Zephyrby Henry Kisor
Veteran journalist and novelist Henry Kisor climbs aboard and
Whether dashing through the Plains, creeping over the Rockies, hurtling across the Great Basin, or threading the Sierra Nevada, the California Zephyr is an earthbound cruise ship bearing as many as 300 passengers, each with a story to tell over the train's 51-hour run from Chicago to San Francisco Bay.
Veteran journalist and novelist Henry Kisor climbs aboard and introduces us to the men and women who ride the rails-some out of restlessness, some as a hobby, some seeking love and friendship. There are also the resourceful train crew, who tell tales of "dog-robbing" supplies in the yards, of coping with medical emergencies en route, and of keeping their good humor.
Fans of Henry Kisor's mystery novels and other nonfiction books will find him to be an affable traveling companion. As we head westward with him, Zephyr becomes a personal journey into the heart of America.
This new 2015 edition brings up to date the original 1994 hardcover, and includes scores of new photographs.
"An indispensable traveler's aid," the New York Times Book Review called it.
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- 6.00(w) x 9.00(h) x 0.74(d)
Meet the Author
Henry Kisor is the author of two other nonfiction books, "What's That Pig Outdoors?: A Memoir of Deafness" and "Flight of the Gin Fizz: Midlife at 4,500 Feet."
He is also the author of five Steve Martinez mysteries set in the Upper Peninsula of Michigan: "Season's Revenge," "A Venture into Murder," "Cache of Corpses," "Hang Fire," and "Tracking the Beast." A sixth, "The Riddle of Billy Gibbs," is forthcoming.
He and his wife Debby spend half the year in Evanston, Illinois, and the other half in a log cabin on the shore of Lake Superior in Upper Michigan.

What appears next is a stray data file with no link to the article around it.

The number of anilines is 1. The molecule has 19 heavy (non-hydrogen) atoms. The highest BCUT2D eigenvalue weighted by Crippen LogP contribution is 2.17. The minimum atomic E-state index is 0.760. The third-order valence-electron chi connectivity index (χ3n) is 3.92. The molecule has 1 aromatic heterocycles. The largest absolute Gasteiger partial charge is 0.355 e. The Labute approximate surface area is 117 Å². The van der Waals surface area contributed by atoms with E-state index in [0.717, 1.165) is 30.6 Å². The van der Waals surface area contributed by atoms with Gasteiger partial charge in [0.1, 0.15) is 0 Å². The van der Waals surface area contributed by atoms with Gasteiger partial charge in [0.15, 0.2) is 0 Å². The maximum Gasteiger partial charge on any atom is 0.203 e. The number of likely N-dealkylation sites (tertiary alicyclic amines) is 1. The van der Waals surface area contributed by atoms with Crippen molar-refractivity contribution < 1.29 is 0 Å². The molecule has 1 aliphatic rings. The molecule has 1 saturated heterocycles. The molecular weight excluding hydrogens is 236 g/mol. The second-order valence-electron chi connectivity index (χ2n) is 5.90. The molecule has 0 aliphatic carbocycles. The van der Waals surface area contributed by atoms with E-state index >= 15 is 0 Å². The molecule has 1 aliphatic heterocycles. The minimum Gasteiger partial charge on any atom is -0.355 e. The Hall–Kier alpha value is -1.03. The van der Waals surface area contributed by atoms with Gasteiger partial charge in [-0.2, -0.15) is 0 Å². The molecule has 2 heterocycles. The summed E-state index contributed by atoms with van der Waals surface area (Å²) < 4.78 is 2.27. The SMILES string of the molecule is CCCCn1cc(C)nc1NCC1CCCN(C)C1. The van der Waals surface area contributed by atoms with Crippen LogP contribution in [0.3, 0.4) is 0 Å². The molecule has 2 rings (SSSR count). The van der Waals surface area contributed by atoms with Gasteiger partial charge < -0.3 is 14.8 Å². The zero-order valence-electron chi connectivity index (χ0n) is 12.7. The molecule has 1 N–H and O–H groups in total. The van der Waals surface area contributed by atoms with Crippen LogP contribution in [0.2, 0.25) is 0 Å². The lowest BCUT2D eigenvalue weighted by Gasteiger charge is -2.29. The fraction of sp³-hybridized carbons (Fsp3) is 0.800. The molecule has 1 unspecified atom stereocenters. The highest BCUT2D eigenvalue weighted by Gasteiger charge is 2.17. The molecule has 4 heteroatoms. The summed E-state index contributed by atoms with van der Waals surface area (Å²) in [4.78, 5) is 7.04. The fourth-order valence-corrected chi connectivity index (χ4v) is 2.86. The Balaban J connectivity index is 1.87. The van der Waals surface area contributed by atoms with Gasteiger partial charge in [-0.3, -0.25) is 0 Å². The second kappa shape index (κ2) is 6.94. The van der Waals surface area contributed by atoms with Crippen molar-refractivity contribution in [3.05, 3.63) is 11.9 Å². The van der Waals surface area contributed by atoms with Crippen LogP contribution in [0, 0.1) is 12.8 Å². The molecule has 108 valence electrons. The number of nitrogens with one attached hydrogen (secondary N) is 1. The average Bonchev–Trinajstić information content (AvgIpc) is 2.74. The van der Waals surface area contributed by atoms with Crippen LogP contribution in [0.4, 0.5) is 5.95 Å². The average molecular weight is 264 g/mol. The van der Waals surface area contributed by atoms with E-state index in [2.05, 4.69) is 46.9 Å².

He retired in 2006 after thirty-three years as an editor and critic for the old Chicago Daily News and the Chicago Sun-Times. In 1981 he was a nominated finalist for the Pulitzer Prize in criticism.
Most Helpful Customer Reviews
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I rather expected this book to give me a blow-by-blow acccounting of an Amtrak trip from Chicago to Oakland. While it does take me along that route, it really gives more insight into the workings of the crew and others associated with the rail. some stops and sights along the way are well=described; others are not mentioned at all. It is entertaining and does keep me reading. The 1000+ pages flow along and don't seem that long and drawn out. I imagine the paperback version of the book has not so much text per page, since soemtimes one page on my NOOK will cover a couple of pages from the book. I will be taking a ride soon on the Zephyr--eastbound though--and this is helping me to prepare for that trip and to know what to expect on board.
I found this book to be extremely enthralling and it always captivated my attention. The miniscule details the author threw in really helped to make the book, and the personal relationships he was able to forge with the crew members was really great.
I bought the original hard cover book when it first came out. You do not have to be a rail fan to enjoy this book! It's also a great human interest story! And by the way, I go to ride the Zephyr in 2004, and ride Amtrak every chance I get! I hope you enjoy this book as much as I do. I wish Henry would also write about other Amtrak trains: The Empire Builder, The City of New Orleans, The Southwest Chief, etc.!
This is the second book I have read which was written by Henry Kisor. Both books kept me interested and eager to turn the page to see what happens next. "Zephyr" brought me inside to see what happens behind the scenes on an Amtrak train. It is my hope that the author will write about other trains and that we'll be able to read books title "Eagle", or "Chief", or "Builder", or..... So many trains, Henry, please give us more.